My intent here was to approach the Church’s claims about itself, its history, and its mission, from several different perspectives, rather than relying on a single dimension. The conclusion seems inescapable: the Church is not what it claims to be, and the claims that it makes are demonstrably false. And while there is a wonderful community of believers at the ‘grass roots’ level, the actions, attitudes, and behaviors of the Institutional Church are incompatible with what a reasonable person would expect from God’s ‘true Church.’
The Church has actively discouraged its membership from seeking information from any source but those officially sanctioned and approved by the Church. Those who venture outside those restrictions are generally vilified, and seen as rebellious, wicked, not to be trusted. The epithet ‘anti-Mormon’ is attached to anything and everything that does not support the official positions and teachings of the Church, and members are strongly urged to avoid anything or anyone that might threaten their Testimony.
This attitude is the complete opposite to the openness to truth expressed by Church leaders like J. Reuben Clark and James E. Talmage, quoted at the very beginning of this document. Consider these more recent statements:
“It is quite another thing to criticize or depreciate a person for the performance of an office to which he or she has been called of God. It does not matter that the criticism is true.”
Dallin H. Oaks, “Reading Church History,” CES Doctrine and Covenants Symposium, Brigham Young University, 16 Aug. 1985, page 25
“It is my province to teach to the Church what the doctrine is. It is your province to echo what I say or to remain silent.”
Bruce R. McConkie, 1981, in a Letter to Eugene England
“I know that the history of the church is not to seek apologies or to give them,” Oaks said in an interview. “We sometimes look back on issues and say, ‘Maybe that was counterproductive for what we wish to achieve,’ but we look forward and not backward.” The church doesn’t “seek apologies,” he said, “and we don’t give them.”
Dallin H. Oaks, Salt Lake City Tribune, Feb. 4, 2015
“There is a temptation for the writer or the teacher of Church history to want to tell everything, whether it is worthy or faith promoting or not. Some things that are true are not very useful.”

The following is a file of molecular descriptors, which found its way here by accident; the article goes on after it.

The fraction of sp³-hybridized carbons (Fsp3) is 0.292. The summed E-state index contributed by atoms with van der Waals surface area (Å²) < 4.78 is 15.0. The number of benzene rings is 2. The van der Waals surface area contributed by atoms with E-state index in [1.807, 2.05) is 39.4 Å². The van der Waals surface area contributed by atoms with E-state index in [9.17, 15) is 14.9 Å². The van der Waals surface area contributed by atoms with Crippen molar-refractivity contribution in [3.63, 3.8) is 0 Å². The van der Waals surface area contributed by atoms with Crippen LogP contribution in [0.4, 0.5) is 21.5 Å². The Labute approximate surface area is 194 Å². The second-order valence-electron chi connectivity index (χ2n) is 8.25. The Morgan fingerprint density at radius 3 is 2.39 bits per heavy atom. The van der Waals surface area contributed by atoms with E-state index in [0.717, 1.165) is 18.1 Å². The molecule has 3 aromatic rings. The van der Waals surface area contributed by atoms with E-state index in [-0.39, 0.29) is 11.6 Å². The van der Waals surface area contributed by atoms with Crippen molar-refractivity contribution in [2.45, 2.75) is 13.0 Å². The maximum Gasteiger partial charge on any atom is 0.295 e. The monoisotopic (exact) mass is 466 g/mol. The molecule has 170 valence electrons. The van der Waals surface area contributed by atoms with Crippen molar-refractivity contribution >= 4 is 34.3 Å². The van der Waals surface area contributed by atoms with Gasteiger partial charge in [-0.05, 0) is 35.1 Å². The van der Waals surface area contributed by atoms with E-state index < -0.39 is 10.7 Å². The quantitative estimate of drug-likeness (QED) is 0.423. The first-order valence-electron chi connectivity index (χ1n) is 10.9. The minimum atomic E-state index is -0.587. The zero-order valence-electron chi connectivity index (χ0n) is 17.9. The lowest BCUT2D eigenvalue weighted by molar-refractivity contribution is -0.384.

Boyd K. Packer, CES Symposium, Aug. 22, 1981
“I have a hard time with historians because they idolize the truth. The truth is not uplifting; it destroys. I could tell most of the secretaries in the church office building that they are ugly and fat. That would be the truth, but it would hurt and destroy them. Historians should tell only that part of the truth that is inspiring and uplifting.”
Boyd K. Packer, Quinn (ed), Faithful History: Essays on Writing Mormon History, p 103, fn 22
The authoritarian nature of current Church Leadership is demonstrated quite clearly in these quotes. If Church leaders were fully and humbly confident of the truthfulness of their claims, the accuracy of the history they teach the membership, this need for controlling the conversation, for discouraging open inquiry and discussion, would not exist.
The Church recently reduced the ages for Missionary service for both men and women. Whether or not this was the intent, one of the results would be to have these young members, who apparently are leaving the Church in significant numbers, being more fully indoctrinated and committed to the Church during those critical post-adolescent years. This is when most people start the important process of asking serious questions about life, values, purpose, and begin the process of defining for themselves who they are.
In the interest of fairness, the following are links to a few of the ‘Apologetic’ websites, where active Church members attempt to address the various issues and controversies surrounding the Church, just a few of which I’ve touched on here.
I have read from these sites extensively, especially at the beginning of my journey. I found them interesting, but not convincing. My biggest dissatisfaction here is that they typically start with their conclusions, find evidence that will support that conclusion, and trivialize or ignore the evidence that doesn’t. This is the opposite of the Scientific Method, as I’ve discussed above.
I have also been dismayed seeing so much energy there being spent attacking the individuals presenting arguments against the Church, rather than dealing with the issues themselves.
I also wanted to include links to the Church’s recently published Essays on a number of topics. Some of these are difficult to find, and are not directly linked from the main homepages:
While these are not as complete or as thorough as many, myself included, would want, they are at least the first time where the Church has officially acknowledged these problems, with an attempt to respond to them. Before this, many of these issues were just dismissed as ‘anti-Mormon lies.’
As I’ve stated earlier in this document, I fully expect there to be continued changes in both Church Doctrine and Policy, resulting from the pressures created by the ready availability of accurate information which undermines the basis for established Church Doctrine and Policy.
And most likely, these changes will be seen as the result of ‘continuing revelation.’ I would be more willing to accept this if in fact these changes and revelations expanded upon and clarified previous revelations, doctrine and policy. But instead, they completely contradict those prior ‘revelations,’ and those prior proclamations are then simply ignored. This completely undermines the validity of the whole process of ‘revelation’, past or present.